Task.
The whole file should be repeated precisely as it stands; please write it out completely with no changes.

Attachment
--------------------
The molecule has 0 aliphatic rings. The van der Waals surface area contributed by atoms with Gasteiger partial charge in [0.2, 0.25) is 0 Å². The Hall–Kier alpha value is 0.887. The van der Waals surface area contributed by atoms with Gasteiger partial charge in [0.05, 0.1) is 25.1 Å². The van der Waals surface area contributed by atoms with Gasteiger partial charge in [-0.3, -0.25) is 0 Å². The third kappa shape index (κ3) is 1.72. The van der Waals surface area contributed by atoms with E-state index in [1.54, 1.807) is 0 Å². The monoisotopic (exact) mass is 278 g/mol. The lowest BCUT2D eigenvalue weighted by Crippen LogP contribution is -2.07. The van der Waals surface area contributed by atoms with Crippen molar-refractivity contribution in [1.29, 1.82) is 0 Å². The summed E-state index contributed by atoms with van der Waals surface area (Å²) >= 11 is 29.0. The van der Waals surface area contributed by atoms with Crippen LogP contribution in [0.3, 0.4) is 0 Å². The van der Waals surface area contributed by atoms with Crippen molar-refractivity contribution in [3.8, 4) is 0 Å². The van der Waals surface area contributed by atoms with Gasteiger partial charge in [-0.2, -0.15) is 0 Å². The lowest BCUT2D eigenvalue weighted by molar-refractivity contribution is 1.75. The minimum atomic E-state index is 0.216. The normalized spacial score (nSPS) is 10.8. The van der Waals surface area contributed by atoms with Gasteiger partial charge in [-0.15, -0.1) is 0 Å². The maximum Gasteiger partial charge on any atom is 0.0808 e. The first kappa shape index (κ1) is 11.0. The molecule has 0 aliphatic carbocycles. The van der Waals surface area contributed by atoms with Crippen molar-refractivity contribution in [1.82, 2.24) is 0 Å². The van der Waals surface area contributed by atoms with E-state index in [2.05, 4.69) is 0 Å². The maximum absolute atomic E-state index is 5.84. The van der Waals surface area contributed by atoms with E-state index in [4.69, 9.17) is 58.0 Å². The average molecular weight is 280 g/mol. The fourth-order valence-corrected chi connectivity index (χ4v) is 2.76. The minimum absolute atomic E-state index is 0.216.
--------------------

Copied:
The molecule has 0 aliphatic rings. The van der Waals surface area contributed by atoms with Gasteiger partial charge in [0.2, 0.25) is 0 Å². The Hall–Kier alpha value is 0.887. The van der Waals surface area contributed by atoms with Gasteiger partial charge in [0.05, 0.1) is 25.1 Å². The van der Waals surface area contributed by atoms with Gasteiger partial charge in [-0.3, -0.25) is 0 Å². The third kappa shape index (κ3) is 1.72. The van der Waals surface area contributed by atoms with E-state index in [1.54, 1.807) is 0 Å². The monoisotopic (exact) mass is 278 g/mol. The lowest BCUT2D eigenvalue weighted by Crippen LogP contribution is -2.07. The van der Waals surface area contributed by atoms with Crippen molar-refractivity contribution in [1.29, 1.82) is 0 Å². The summed E-state index contributed by atoms with van der Waals surface area (Å²) >= 11 is 29.0. The van der Waals surface area contributed by atoms with Crippen LogP contribution in [0.3, 0.4) is 0 Å². The van der Waals surface area contributed by atoms with Crippen molar-refractivity contribution in [3.8, 4) is 0 Å². The van der Waals surface area contributed by atoms with Gasteiger partial charge in [-0.2, -0.15) is 0 Å². The lowest BCUT2D eigenvalue weighted by molar-refractivity contribution is 1.75. The minimum atomic E-state index is 0.216. The normalized spacial score (nSPS) is 10.8. The van der Waals surface area contributed by atoms with Gasteiger partial charge in [-0.15, -0.1) is 0 Å². The maximum Gasteiger partial charge on any atom is 0.0808 e. The first kappa shape index (κ1) is 11.0. The molecule has 0 aliphatic carbocycles. The van der Waals surface area contributed by atoms with Crippen molar-refractivity contribution in [1.82, 2.24) is 0 Å². The van der Waals surface area contributed by atoms with E-state index in [2.05, 4.69) is 0 Å². The maximum absolute atomic E-state index is 5.84. The van der Waals surface area contributed by atoms with E-state index in [4.69, 9.17) is 58.0 Å². The average molecular weight is 280 g/mol. The fourth-order valence-corrected chi connectivity index (χ4v) is 2.76. The minimum absolute atomic E-state index is 0.216.